Page:The Fauna of British India, including Ceylon and Burma (Birds Vol 1).djvu/288

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246 TIMALIIDÆ.

Colours of soft parts. Iris brownish red; bill brownish flesh; legs and feet Hesh-grey {Bahault).

Measurements. Wing 68 to 7-i mm.; tail 57 to 62 mm.; tarsus 28 mm. {Wells).

Distribution. North Ceylon. Nidification unknown.

Habits. This form is purely a dry district form, whereas the last bird inhabits the wet portions of the island.

(251) Pellorneum nigricapitatum.

The Black-capped Babbler.

Brachyptery.v iiir/rimpiUita Eytou, P.Z. S., 1839, p. 10.3 (Malaya).
Drymocafnplnis niyricapitatus. Blanf. & Oates, i, p. 145.

Vernacular names. None recorded.

Description. The lores, a broad supercilium reaching to the nape and the cheeks grey, each feather with a white shaft-stripe; ear-coverts ashy-rufous with Avhitish shafts; a very narrow moustachial stripe black; forehead, crown and nape black; the whole upper plumage, tail and exposed parts of the Aving deep ferruginous brown; chin and throat white; sides of neck and the whole lower plumage ferruginous, brightest on the breast atid tinged with brown on the flauks, lower abdomen, vent and under tail-coverts.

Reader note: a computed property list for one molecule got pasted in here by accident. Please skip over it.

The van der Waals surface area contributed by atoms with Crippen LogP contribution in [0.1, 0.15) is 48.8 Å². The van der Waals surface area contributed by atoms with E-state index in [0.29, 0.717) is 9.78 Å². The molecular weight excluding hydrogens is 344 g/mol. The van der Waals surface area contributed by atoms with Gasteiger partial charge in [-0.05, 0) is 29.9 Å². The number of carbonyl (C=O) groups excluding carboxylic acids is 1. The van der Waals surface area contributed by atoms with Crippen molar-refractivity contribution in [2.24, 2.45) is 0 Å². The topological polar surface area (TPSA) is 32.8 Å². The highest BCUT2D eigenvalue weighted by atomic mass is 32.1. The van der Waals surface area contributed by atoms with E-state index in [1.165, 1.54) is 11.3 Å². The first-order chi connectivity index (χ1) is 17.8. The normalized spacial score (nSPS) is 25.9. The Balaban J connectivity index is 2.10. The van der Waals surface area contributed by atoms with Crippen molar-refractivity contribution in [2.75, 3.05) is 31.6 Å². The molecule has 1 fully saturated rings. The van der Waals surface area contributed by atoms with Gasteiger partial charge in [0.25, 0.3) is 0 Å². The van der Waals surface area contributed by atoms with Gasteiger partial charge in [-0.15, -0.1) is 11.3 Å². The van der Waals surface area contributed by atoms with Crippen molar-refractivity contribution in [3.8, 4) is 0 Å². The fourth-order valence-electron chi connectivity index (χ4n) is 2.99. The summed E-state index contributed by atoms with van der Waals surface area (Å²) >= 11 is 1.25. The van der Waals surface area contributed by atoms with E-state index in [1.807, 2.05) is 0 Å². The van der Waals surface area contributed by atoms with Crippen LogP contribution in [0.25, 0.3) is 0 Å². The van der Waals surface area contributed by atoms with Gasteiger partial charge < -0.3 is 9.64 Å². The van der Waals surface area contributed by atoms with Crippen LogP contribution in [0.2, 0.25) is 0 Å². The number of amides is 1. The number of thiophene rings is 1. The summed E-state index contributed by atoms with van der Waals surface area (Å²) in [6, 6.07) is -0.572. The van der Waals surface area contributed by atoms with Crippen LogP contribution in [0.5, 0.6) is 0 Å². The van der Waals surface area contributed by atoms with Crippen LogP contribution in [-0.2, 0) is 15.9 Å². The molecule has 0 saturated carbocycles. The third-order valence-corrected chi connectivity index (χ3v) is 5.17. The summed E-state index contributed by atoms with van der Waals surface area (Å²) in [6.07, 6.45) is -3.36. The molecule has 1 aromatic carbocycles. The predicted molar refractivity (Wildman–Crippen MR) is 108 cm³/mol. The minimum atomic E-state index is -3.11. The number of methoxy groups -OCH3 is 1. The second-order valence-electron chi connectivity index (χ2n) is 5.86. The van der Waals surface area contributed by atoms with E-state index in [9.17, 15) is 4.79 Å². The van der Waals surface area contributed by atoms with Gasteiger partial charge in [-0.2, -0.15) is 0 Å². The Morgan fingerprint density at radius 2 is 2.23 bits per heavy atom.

Colours of soft parts. Iris rhubarb-red; upper mandible black, lower fleshy-white; legs and feet fleshy-white, slightly tinged with brown or reddish-horn^'.

Measurements. Total length about 170 to 180 jum.; wing 69 to 72 mm.; tail about 52 to 54 mm.; tarsus about 28 mm.; culmen about 17 mm.

Distribution. Tenasserim and S.W. Siam, down the Malay Peninsula to Sumatra.

Nidification. Davison describes the nest as being built on the ground, of coarse fern roots on a foundation of twigs and leaves. It was placed at the base of a small clump of ferns and contained two eggs. They are described as creamy- white, densely speckled all over with inky-purple and purplish brown. They measure 20-8 X 15-7 mm.

Habits. The Black-capped Babbler appears to be more essen- tially a ground bird than any of its relations. Davison says that he never found it off the ground, and even when pressed to flight it always alighted again on the ground. It has the same shy, skulking habits of the birds of this and the last genus, and inhabits dense cover, most often in heavy forest. Its note is said to be a single loud call, and it is usually found alone or in pairs *.

  • Drymocataphus ruhiginosus Walden, A. M. N. H. xv, p. 402 (1875) (Karennee)

are nothing but voimj' Pomatoi-hini of some kind.